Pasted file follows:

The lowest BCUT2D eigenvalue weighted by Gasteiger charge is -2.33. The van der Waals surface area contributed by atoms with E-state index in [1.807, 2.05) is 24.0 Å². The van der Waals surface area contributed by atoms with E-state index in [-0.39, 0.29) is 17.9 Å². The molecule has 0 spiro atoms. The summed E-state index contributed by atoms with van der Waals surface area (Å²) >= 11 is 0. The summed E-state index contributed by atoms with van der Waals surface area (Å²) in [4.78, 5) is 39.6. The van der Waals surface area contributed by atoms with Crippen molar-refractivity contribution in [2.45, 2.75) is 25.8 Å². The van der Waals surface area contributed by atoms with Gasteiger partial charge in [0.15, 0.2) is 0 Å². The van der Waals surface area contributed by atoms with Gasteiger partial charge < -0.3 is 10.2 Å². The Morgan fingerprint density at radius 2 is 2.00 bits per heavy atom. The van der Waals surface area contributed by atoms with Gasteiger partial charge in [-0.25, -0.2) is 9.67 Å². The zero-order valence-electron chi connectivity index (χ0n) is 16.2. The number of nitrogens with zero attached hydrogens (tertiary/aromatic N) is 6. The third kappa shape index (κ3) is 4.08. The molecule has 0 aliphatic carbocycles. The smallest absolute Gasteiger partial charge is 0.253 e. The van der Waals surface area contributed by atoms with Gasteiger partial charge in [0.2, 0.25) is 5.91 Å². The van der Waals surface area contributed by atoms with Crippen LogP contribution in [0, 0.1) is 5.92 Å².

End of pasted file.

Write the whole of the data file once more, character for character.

The lowest BCUT2D eigenvalue weighted by Gasteiger charge is -2.33. The van der Waals surface area contributed by atoms with E-state index in [1.807, 2.05) is 24.0 Å². The van der Waals surface area contributed by atoms with E-state index in [-0.39, 0.29) is 17.9 Å². The molecule has 0 spiro atoms. The summed E-state index contributed by atoms with van der Waals surface area (Å²) >= 11 is 0. The summed E-state index contributed by atoms with van der Waals surface area (Å²) in [4.78, 5) is 39.6. The van der Waals surface area contributed by atoms with Crippen molar-refractivity contribution in [2.45, 2.75) is 25.8 Å². The van der Waals surface area contributed by atoms with Gasteiger partial charge in [0.15, 0.2) is 0 Å². The van der Waals surface area contributed by atoms with Gasteiger partial charge < -0.3 is 10.2 Å². The Morgan fingerprint density at radius 2 is 2.00 bits per heavy atom. The van der Waals surface area contributed by atoms with Gasteiger partial charge in [-0.25, -0.2) is 9.67 Å². The zero-order valence-electron chi connectivity index (χ0n) is 16.2. The number of nitrogens with zero attached hydrogens (tertiary/aromatic N) is 6. The third kappa shape index (κ3) is 4.08. The molecule has 0 aliphatic carbocycles. The smallest absolute Gasteiger partial charge is 0.253 e. The van der Waals surface area contributed by atoms with Gasteiger partial charge in [0.2, 0.25) is 5.91 Å². The van der Waals surface area contributed by atoms with Crippen LogP contribution in [0, 0.1) is 5.92 Å².